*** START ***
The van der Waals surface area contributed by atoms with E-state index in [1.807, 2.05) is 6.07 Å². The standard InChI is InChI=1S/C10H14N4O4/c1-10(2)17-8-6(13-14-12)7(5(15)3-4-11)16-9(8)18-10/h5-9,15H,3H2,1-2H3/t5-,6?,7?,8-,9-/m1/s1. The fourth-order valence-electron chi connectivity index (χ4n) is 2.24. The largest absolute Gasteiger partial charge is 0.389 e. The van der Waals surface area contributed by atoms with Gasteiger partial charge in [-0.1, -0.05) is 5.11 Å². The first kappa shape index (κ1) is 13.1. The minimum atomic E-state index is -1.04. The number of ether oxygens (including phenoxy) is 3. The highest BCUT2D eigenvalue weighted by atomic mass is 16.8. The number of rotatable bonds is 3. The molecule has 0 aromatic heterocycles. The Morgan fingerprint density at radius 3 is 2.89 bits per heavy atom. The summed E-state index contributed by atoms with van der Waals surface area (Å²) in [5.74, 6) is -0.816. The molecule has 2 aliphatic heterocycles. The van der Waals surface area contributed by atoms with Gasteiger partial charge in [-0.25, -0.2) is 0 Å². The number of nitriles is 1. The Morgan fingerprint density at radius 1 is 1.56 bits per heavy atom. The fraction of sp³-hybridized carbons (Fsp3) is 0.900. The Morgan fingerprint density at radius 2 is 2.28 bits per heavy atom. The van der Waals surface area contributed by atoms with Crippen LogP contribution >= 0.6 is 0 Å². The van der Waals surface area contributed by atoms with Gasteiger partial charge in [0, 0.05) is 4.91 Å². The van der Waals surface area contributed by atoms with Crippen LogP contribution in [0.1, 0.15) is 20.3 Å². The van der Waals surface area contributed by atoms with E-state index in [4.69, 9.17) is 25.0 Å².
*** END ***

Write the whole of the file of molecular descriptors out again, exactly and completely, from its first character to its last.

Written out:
The van der Waals surface area contributed by atoms with E-state index in [1.807, 2.05) is 6.07 Å². The standard InChI is InChI=1S/C10H14N4O4/c1-10(2)17-8-6(13-14-12)7(5(15)3-4-11)16-9(8)18-10/h5-9,15H,3H2,1-2H3/t5-,6?,7?,8-,9-/m1/s1. The fourth-order valence-electron chi connectivity index (χ4n) is 2.24. The largest absolute Gasteiger partial charge is 0.389 e. The van der Waals surface area contributed by atoms with Gasteiger partial charge in [-0.1, -0.05) is 5.11 Å². The first kappa shape index (κ1) is 13.1. The minimum atomic E-state index is -1.04. The number of ether oxygens (including phenoxy) is 3. The highest BCUT2D eigenvalue weighted by atomic mass is 16.8. The number of rotatable bonds is 3. The molecule has 0 aromatic heterocycles. The Morgan fingerprint density at radius 3 is 2.89 bits per heavy atom. The summed E-state index contributed by atoms with van der Waals surface area (Å²) in [5.74, 6) is -0.816. The molecule has 2 aliphatic heterocycles. The van der Waals surface area contributed by atoms with Gasteiger partial charge in [-0.25, -0.2) is 0 Å². The number of nitriles is 1. The Morgan fingerprint density at radius 1 is 1.56 bits per heavy atom. The fraction of sp³-hybridized carbons (Fsp3) is 0.900. The Morgan fingerprint density at radius 2 is 2.28 bits per heavy atom. The van der Waals surface area contributed by atoms with Crippen LogP contribution >= 0.6 is 0 Å². The van der Waals surface area contributed by atoms with Gasteiger partial charge in [0, 0.05) is 4.91 Å². The van der Waals surface area contributed by atoms with Crippen LogP contribution in [0.1, 0.15) is 20.3 Å². The van der Waals surface area contributed by atoms with E-state index in [4.69, 9.17) is 25.0 Å².